Kleptomania Treatment

When you seek treatment for kleptomania, your doctor could suggest a number of different kleptomania treatment choices. Medication is the most widely used kind of treatment.

Prescription drugs called selective serotonin reuptake inhibitors (SSRIs) alter how the brain uses the neurotransmitter serotonin. Serotonin and other chemicals usually circulate in the brain, where they are absorbed and used by certain neurons. The balance of serotonin that is accessible to the neurons is altered by SSRIs. SSRIs assist in maintaining higher levels of serotonin in the brain, which elevates mood and enhances impulse control. After taking SSRIs for a while, a lot of people claim that their impulse control has improved and that their compulsions have subsided.

An opioid antagonist is a second drug that a doctor might advise. Opioid antagonists have the ability to suppress positive emotions, which interferes with the risk-reward cycle of theft and the joyful feelings that follow.

For kleptomaniacs and those with compulsive disorders, individual counseling and group therapy may also be beneficial in addition to medication. Desensitization therapy is employed by some doctors. Patients engage in relaxation exercises during systematic desensitization therapy while imagining the temptation to steal. During this activity, they employ unique tactics to suppress the urge to steal.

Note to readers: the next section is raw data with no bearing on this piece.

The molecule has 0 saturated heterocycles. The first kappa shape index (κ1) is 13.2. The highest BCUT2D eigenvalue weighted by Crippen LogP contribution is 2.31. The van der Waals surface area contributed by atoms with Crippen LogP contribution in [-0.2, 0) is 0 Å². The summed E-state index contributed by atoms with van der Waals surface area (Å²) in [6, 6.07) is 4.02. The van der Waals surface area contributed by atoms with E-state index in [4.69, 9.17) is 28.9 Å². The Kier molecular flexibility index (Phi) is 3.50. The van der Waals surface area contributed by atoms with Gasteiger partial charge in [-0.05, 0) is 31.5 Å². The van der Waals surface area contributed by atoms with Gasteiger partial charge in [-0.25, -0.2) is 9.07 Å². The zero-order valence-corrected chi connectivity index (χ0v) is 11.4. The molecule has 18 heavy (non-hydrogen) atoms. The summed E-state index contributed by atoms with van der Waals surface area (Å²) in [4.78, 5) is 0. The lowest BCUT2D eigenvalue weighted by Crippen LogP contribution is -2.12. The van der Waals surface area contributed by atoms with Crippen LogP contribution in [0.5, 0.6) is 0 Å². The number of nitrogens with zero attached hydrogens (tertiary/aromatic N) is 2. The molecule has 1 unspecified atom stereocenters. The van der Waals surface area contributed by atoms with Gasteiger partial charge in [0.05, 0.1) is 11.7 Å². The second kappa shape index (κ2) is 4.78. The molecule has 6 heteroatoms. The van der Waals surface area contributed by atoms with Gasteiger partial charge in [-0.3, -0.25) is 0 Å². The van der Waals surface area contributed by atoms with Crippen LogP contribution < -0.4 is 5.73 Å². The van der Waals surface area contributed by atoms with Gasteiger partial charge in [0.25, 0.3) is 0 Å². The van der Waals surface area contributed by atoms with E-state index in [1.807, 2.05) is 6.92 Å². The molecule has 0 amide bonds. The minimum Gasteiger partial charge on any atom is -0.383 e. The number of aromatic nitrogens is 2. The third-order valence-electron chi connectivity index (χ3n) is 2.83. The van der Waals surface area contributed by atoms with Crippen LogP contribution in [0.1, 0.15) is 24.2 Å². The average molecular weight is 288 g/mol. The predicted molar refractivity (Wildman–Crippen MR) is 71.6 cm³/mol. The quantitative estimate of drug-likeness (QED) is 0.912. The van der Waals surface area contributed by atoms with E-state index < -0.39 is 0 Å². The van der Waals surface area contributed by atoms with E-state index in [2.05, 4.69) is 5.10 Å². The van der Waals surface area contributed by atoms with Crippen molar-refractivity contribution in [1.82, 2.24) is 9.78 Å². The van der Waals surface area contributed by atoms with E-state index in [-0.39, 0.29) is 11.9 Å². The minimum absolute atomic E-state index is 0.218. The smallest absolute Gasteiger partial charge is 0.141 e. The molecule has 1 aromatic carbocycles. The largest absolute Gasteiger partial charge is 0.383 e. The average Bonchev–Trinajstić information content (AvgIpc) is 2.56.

Psychiatrists may also employ covert sensitization as a component of kleptomaniacs’ treatment. In this practice, you pretend to steal before imagining all the unpleasant outcomes of getting found. The theory is that the fear of being discovered in certain circumstances will prevent you from stealing again.

Finally, some physicians decide on aversion therapy. The temptation to steal is accompanied by negative stimuli. Aversion therapy includes the antiquated practice of fastening a rubber band on your wrist each time you feel the urge to smoke. By associating a negative stimulus with the temptation to steal, kleptomaniacs may employ this approach or one similar to it in order to decide not to steal in the future.

Get Help for Kleptomania Today

Admitting you have kleptomania or addiction to stealing may be embarrassing. Your doctor, a psychiatrist, or a mental health facility like a rehab or recovery center can all provide you with assistance. The anguish of your thieving addiction is understood by these facilities, which frequently treat patients with numerous addictions. They can aid in your recovery and future preparedness. You can finally be liberated from the guilt and shame of kleptomania with the right treatment. At Addiction Experts, our team of professionals is standing by to help you get on the pathway to a life free from the burden of Kleptomania. Our compassionate and experienced staff are equipped with the information and tools to help get you started. Reach out to us today, don’t delay!

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Reviewed By:

Dr. John Elgin Wilkaitis

Dr. John Elgin Wilkaitis completed medical school at The University of Mississippi Medical Center and residency in general psychiatry in 2003. He completed a fellowship in Child and Adolescent Psychiatry at Cincinnati Children’s Hospital in 2005. Following this, he served as Chief Medical Officer for 10 years of Brentwood Behavioral Healthcare a private health system including a 105-bed hospital, residential treatment, and intensive outpatient services.